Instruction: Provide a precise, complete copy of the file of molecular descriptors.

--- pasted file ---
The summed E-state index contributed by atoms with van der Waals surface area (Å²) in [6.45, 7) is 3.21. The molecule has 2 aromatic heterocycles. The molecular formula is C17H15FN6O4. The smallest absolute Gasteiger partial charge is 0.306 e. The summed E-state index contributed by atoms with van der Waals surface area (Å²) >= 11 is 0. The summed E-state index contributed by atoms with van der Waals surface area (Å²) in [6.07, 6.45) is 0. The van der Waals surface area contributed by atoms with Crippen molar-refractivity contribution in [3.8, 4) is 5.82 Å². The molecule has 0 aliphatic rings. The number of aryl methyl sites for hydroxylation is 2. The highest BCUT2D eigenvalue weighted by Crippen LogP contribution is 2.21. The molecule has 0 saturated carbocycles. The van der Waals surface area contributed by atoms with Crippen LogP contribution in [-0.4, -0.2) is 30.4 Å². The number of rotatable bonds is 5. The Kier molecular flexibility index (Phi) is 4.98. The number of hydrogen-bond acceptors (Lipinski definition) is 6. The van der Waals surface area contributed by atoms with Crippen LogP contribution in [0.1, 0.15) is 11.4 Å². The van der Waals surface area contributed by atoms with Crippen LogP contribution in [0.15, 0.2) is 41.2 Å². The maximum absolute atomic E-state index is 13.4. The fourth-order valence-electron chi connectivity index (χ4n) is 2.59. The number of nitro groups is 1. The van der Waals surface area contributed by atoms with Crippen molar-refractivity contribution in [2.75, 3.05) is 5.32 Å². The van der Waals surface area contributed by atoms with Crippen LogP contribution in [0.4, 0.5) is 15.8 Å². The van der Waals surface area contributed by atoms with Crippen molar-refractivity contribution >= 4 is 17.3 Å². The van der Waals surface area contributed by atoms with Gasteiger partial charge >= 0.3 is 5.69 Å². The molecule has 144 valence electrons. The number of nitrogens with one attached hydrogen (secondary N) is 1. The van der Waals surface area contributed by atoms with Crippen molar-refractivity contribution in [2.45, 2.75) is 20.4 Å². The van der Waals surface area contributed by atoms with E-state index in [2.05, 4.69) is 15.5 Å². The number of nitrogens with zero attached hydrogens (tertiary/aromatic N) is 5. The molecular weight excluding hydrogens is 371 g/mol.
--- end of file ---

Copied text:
The summed E-state index contributed by atoms with van der Waals surface area (Å²) in [6.45, 7) is 3.21. The molecule has 2 aromatic heterocycles. The molecular formula is C17H15FN6O4. The smallest absolute Gasteiger partial charge is 0.306 e. The summed E-state index contributed by atoms with van der Waals surface area (Å²) >= 11 is 0. The summed E-state index contributed by atoms with van der Waals surface area (Å²) in [6.07, 6.45) is 0. The van der Waals surface area contributed by atoms with Crippen molar-refractivity contribution in [3.8, 4) is 5.82 Å². The molecule has 0 aliphatic rings. The number of aryl methyl sites for hydroxylation is 2. The highest BCUT2D eigenvalue weighted by Crippen LogP contribution is 2.21. The molecule has 0 saturated carbocycles. The van der Waals surface area contributed by atoms with Crippen LogP contribution in [-0.4, -0.2) is 30.4 Å². The number of rotatable bonds is 5. The Kier molecular flexibility index (Phi) is 4.98. The number of hydrogen-bond acceptors (Lipinski definition) is 6. The van der Waals surface area contributed by atoms with Crippen LogP contribution in [0.1, 0.15) is 11.4 Å². The van der Waals surface area contributed by atoms with Crippen LogP contribution in [0.15, 0.2) is 41.2 Å². The maximum absolute atomic E-state index is 13.4. The fourth-order valence-electron chi connectivity index (χ4n) is 2.59. The number of nitro groups is 1. The van der Waals surface area contributed by atoms with Crippen molar-refractivity contribution in [2.75, 3.05) is 5.32 Å². The van der Waals surface area contributed by atoms with Crippen LogP contribution in [0.4, 0.5) is 15.8 Å². The van der Waals surface area contributed by atoms with Crippen molar-refractivity contribution >= 4 is 17.3 Å². The van der Waals surface area contributed by atoms with Gasteiger partial charge >= 0.3 is 5.69 Å². The molecule has 144 valence electrons. The number of nitrogens with one attached hydrogen (secondary N) is 1. The van der Waals surface area contributed by atoms with Crippen molar-refractivity contribution in [2.45, 2.75) is 20.4 Å². The van der Waals surface area contributed by atoms with E-state index in [2.05, 4.69) is 15.5 Å². The number of nitrogens with zero attached hydrogens (tertiary/aromatic N) is 5. The molecular weight excluding hydrogens is 371 g/mol.